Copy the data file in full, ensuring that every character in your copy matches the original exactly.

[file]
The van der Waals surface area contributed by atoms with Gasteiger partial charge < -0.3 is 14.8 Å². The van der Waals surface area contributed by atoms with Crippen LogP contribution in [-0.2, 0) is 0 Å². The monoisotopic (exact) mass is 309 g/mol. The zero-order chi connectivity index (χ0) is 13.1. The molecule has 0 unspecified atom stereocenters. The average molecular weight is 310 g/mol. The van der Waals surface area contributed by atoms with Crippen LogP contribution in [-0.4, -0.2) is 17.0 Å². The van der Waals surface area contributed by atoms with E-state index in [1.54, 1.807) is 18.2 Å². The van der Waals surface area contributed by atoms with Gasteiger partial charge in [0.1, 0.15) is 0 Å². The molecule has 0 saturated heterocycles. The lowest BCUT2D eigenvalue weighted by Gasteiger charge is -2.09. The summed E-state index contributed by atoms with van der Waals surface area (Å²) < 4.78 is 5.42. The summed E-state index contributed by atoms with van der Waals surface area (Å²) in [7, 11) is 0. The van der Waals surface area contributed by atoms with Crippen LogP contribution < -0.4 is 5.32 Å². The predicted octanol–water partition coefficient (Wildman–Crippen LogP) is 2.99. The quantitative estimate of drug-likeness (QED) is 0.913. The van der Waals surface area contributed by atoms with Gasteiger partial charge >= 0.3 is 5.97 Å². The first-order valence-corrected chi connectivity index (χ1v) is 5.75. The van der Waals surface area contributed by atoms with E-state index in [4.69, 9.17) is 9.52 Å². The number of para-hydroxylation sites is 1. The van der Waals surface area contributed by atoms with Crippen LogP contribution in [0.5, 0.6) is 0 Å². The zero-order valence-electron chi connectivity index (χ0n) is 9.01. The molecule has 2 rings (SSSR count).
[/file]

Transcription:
The van der Waals surface area contributed by atoms with Gasteiger partial charge < -0.3 is 14.8 Å². The van der Waals surface area contributed by atoms with Crippen LogP contribution in [-0.2, 0) is 0 Å². The monoisotopic (exact) mass is 309 g/mol. The zero-order chi connectivity index (χ0) is 13.1. The molecule has 0 unspecified atom stereocenters. The average molecular weight is 310 g/mol. The van der Waals surface area contributed by atoms with Crippen LogP contribution in [-0.4, -0.2) is 17.0 Å². The van der Waals surface area contributed by atoms with E-state index in [1.54, 1.807) is 18.2 Å². The van der Waals surface area contributed by atoms with Gasteiger partial charge in [0.1, 0.15) is 0 Å². The molecule has 0 saturated heterocycles. The lowest BCUT2D eigenvalue weighted by Gasteiger charge is -2.09. The summed E-state index contributed by atoms with van der Waals surface area (Å²) < 4.78 is 5.42. The summed E-state index contributed by atoms with van der Waals surface area (Å²) in [7, 11) is 0. The van der Waals surface area contributed by atoms with Crippen LogP contribution < -0.4 is 5.32 Å². The predicted octanol–water partition coefficient (Wildman–Crippen LogP) is 2.99. The quantitative estimate of drug-likeness (QED) is 0.913. The van der Waals surface area contributed by atoms with Gasteiger partial charge >= 0.3 is 5.97 Å². The first-order valence-corrected chi connectivity index (χ1v) is 5.75. The van der Waals surface area contributed by atoms with E-state index in [4.69, 9.17) is 9.52 Å². The number of para-hydroxylation sites is 1. The van der Waals surface area contributed by atoms with Crippen LogP contribution in [0.5, 0.6) is 0 Å². The zero-order valence-electron chi connectivity index (χ0n) is 9.01. The molecule has 2 rings (SSSR count).